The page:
Wisconsin linebacker Derek Watt (34) blocks Penn State safety Jacob Fagnano (27) as Wisconsin running back Montee Ball (28) runs for a touchdown during the first quarter of an NCAA college football game in State College, Pa., Saturday, Nov. 24, 2012. (AP Photo/Gene J. Puskar)
The College Football Playoff is set to replace six selection committee members before next season, and the first one is in. Oklahoma AD Joe Castiglione will join the committee, according to ESPN’s Heather Dinich.
Castiglione will replace Texas Tech AD Kirby Hocutt, who also served as the committee’s chairman.
This will be the third selection committee on which Castiglione has served, finishing the Big Three trifecta after he worked on the baseball and men’s basketball committees. He will be on the committee for the 2018, ’19 and ’20 seasons.
Castiglione will be forced to recusal himself from any discussions involving Oklahoma, a 2015 and 2017 participant in the College Football Playoff. Ohio State AD Gene Smith and Clemson AD Dan Radakovich also did the same regarding their programs. Radakovich is also set to cycle off the committee this year, along with former Arkansas AD Jeff Long, former NCAA executive Tom Jernstedt, former Stanford, Notre Dame and Washington head coach Tyrone Willingham and former USA Today reporter Steve Wieberg.
Iowa State quarterback Kyle Kempt was a senior in 2017. If it’s up to him, he’ll be a senior again in 2018.
Kempt is attempting to apply the “run off” rule to gain an extra year of eligibility, in which the NCAA grants additional years to players who are “run off” from their original four-year schools. He signed with Oregon State out of Massillon, Ohio, but did not play in his two seasons there. “They told me I wasn’t going to play there,” Kempt said last month, according to the Des Moines Register.
Kempt spent the 2015 season at Hutchinson Community College in Kansas before joining the squad at Iowa State. He was the Cyclones’ Scout Team Player of the Year in 2016 before bursting on the scene this season, famously hitting 18-of-24 passes for 343 yards with three touchdowns and no interceptions in a 38-31 win at No. 3 Oklahoma. He had not thrown a single major college pass before that. Kempt finished the year hitting 66.3 percent of his throws for 1,787 yards with 15 touchdowns against three interceptions.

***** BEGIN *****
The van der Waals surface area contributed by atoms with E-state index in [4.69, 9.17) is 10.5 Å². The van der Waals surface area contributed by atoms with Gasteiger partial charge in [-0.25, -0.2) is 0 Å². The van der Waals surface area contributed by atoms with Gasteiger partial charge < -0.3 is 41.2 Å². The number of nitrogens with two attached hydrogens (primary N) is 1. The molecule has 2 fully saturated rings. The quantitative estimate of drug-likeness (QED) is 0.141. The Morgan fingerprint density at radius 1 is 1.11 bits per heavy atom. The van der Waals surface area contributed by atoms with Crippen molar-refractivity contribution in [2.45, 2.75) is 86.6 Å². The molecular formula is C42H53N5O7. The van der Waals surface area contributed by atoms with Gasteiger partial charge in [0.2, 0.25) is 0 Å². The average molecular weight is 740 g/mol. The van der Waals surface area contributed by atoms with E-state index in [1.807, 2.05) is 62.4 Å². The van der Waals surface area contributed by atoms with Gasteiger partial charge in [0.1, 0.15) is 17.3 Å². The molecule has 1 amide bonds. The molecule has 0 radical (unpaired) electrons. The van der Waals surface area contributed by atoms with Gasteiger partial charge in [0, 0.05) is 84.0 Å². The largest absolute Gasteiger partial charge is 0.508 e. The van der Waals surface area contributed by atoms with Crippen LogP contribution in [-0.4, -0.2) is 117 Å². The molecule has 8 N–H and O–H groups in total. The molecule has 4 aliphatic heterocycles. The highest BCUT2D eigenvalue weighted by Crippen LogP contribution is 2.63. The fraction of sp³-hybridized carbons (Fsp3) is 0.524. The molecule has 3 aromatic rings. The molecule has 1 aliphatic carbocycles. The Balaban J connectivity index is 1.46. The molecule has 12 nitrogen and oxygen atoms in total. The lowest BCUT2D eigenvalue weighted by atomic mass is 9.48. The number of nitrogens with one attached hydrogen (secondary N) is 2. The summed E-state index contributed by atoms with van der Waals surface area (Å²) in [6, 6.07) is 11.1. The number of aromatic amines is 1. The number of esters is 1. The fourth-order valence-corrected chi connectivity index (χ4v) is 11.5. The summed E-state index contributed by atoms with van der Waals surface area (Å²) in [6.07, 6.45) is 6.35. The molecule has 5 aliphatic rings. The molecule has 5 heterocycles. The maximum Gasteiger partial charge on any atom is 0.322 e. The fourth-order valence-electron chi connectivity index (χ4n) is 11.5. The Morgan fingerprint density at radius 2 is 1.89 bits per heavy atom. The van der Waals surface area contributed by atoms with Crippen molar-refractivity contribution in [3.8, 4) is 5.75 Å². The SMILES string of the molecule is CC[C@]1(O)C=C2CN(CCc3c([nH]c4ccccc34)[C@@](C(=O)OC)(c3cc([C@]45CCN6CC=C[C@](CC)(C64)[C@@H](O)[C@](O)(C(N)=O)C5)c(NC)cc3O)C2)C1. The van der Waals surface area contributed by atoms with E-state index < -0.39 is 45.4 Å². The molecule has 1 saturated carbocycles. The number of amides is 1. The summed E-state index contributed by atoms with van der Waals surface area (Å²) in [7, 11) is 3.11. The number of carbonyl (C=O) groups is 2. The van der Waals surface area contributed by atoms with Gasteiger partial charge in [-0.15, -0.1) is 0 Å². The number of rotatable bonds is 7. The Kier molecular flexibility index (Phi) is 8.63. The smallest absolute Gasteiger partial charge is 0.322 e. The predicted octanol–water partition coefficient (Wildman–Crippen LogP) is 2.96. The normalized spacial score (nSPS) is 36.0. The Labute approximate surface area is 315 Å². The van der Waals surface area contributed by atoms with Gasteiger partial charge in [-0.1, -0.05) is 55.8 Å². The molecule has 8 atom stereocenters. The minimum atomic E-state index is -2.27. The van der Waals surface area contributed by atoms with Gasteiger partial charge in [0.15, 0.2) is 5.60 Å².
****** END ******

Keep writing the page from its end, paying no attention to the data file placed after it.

Iowa State closed the year at 8-5 with a win over No. 25 Memphis in the Liberty Bowl. It was Iowa State’s best season since 2000.
“It’s a really fluid situation right now,” Campbell told the Register. “The percentages continue to go back and forth — yes, we think Kyle will be back, no we don’t think he’ll be back, and yes he will.
“It’s a little unsettling, but we have to prepare as if Kyle wouldn’t be coming back.”
If Kempt is not back, Iowa State would go through the odd transition of losing three experienced quarterbacks in a single season. Quarterback-turned-linebacker Joel Lanning graduated and Jacob Park was released from his scholarship. The next most experienced quarterback returning is rising sophomore Zeb Noland, a Watkinsville, Ga., native who threw 66 passes and started one game in 2017.
The latest addition to one FCS team comes with some off-field baggage, to say the least.
Jacksonville State confirmed Monday night that it has added Landon Rice to its football roster. The tight end had spent the 2017 season at a Mississippi junior college after parting ways with his original Power Five home under a cloud of controversy.